Members: Dick Laird, Heath Laird, Jeff Laird, Carroll Swam, Tom Neal and Russ Hooper. Fiddlers Jon Glik and Patrick perform with the band on occasion.
Who we talked to: Heath Laird, 44
You guys have been together for about 20 years or so? Pretty close to that.
How did you meet the other members? My father had played in a band (called) Jeff Presley and South Central Bluegrass. They kind of disbanded. My brother and I were actually in college at the time and my dad said, "Well, I'm not done playing music again. Are you interested in playing?" And we said, "Yes." We ended up with two of the guys (Neal and Swam) who were in the previous band as well.
It sounds like you guys grew up in a musical household. My dad and Carol have been playing since the late '50s together in a band called Keystone. I started playing when I was 17 with my father. I play the upright bass. My brother plays the guitar and my father . . . plays the mandolin, fiddle, the bass and the guitar.
Who were your musical influences? My grandfather had played. That's how my dad got into it. My dad's been playing since he was 4 years old or 6 years old. We used to go watch my father play all the time. He opened for national acts that would come into the area . . . most of the time it was over in the Lancaster area at a place called the Guernsey Barn, which is where the outlets are now.
What are some of the highlights of the past two decades? We've been to Nashville. We entered a band competition years ago for SPBGMA, which is The Society for the Preservation of Bluegrass Music of America. We've had the opportunity to play the Gettysburg Bluegrass Festival. We've played the Whitaker Center and opened for the guys that did the soundtrack for "Oh Brother, Where Art Thou?" (Dan Tyminski and Ralph Stanley). The other place we normally can be seen is up at the National Apple Harvest Festival.
What acts have you shared the stage with? We usually do a Christmas show in West Manchester Township. We've done that the last four or five years with Hanover Express and Shiloh Ridge (and) Iron Ridge. We've done some benefits with Danny Paisley and the Southern Grass. My dad and Tom Neal were part of Del McCoury and the Dixie Pals. (My dad also) played the bass with Jimmy Martin.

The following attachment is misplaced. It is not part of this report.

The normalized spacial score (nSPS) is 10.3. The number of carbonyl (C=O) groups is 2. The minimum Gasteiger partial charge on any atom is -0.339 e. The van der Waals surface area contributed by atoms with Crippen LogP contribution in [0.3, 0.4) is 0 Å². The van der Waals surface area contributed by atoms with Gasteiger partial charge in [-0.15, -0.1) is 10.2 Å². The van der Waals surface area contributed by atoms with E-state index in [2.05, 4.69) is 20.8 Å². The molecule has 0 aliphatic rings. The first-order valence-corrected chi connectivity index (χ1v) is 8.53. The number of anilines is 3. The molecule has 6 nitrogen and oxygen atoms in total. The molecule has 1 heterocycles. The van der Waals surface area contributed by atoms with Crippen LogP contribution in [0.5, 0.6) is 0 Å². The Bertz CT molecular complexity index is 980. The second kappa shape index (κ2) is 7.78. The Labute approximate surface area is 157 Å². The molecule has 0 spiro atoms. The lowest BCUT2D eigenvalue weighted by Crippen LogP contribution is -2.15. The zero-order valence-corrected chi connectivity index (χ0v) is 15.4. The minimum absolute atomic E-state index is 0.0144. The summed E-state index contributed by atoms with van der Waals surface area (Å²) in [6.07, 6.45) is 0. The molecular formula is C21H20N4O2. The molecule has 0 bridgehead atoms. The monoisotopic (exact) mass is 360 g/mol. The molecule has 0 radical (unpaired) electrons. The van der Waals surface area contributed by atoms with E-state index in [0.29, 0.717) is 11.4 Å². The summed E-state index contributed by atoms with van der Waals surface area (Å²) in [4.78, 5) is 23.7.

Do you have a catalog of CDs? Most of the guys in the band are singers/songwriters. I'm not one of them, but we do a lot of . . . original music plus we've taken old music and renovated it to some sort of different arrangement. We have two CDs out. We originally had a tape out, and we ended up putting that on disc as well. The second album we cut, we sent out to about 50 stations all over the country. (It was picked up by a station) around the Virginia Beach area. We've been reviewed by Bluegrass Unlimited probably three times.
How did the "Songs of the Mountains" gig come about? That came about with Russ Hooper . . . who's a renowned Dobro player. He's from down around the Baltimore area. He's the one (who) tied us in with the folks at "Songs of the Mountains." It's very cool. We're ecstatic about it, to be honest with you.
Are you guys getting prepared? We've scouted it fairly well. We know what the setting is. We've seen other acts . . . so we pretty much know what's going to happen. We have 30 minutes. We've got a set list together and we had to time everything out (two weeks ago). We're trying to do songs that actually showcase everybody's talents. Most of the stuff is material that we've done. I don't know if (the program) is going to be available until next year.
Are you going for a certain look? (It's) always a professional look - usually vests. We are going black vests and probably black pants and a dress shirt. We will definitely be coordinated.
What do you have coming up after "Songs of the Mountain?" Currently, we don't have any local shows. We're going to be down in Lucketts, Va. (next week), which is a big bluegrass venue. We'd love to do more locally. We've never had the opportunity to play the (Strand-Capitol Performing Arts Center). It seems like the local talent seems to get overwritten sometimes with national acts.
It seems like the bluegrass scene is a tight-knit community? There's always somebody starting up something. There (are) guys (who) are always willing to help others out when somebody can't make it (to a gig). There are fundraisers and all kinds of stuff going on for people who get in trouble funeral arrangement-wise or with a death in the family.
Are you going to pass on the bluegrass tradition? I have a daughter (who's) 5. Will she be into (bluegrass)? I don't know. I wasn't into it until I got older. I was always the one who was going to play rock 'n' roll. She loves (Bluestone). She always wants to go with us (which is) no different than when I was as a kid with my father.
- Erin McCracken, FlipSide staff
The "Songs of the Mountains" show 7 p.m. Saturday, April 2, at The Lincoln Theatre in Marion, Va., will be taped for national broadcast on PBS. Local group Bluestone will perform. Other groups on the bill include Larry Sparks and the Lonesome Ramblers, Sweet Potato Pie and Lorrie Carter Bennett with Ronnie Williams.
The ongoing concert series showcases bluegrass and old-time music acts. Most of the monthly shows are taped for the award-winning television series of the same name, which can be seen on PBS affiliates. For details, visit www.songofthemountains.org.
For details about Bluestone, visit www.bluestonebluegrass.com.
Listen to the interview at www.flipsidepa.com.
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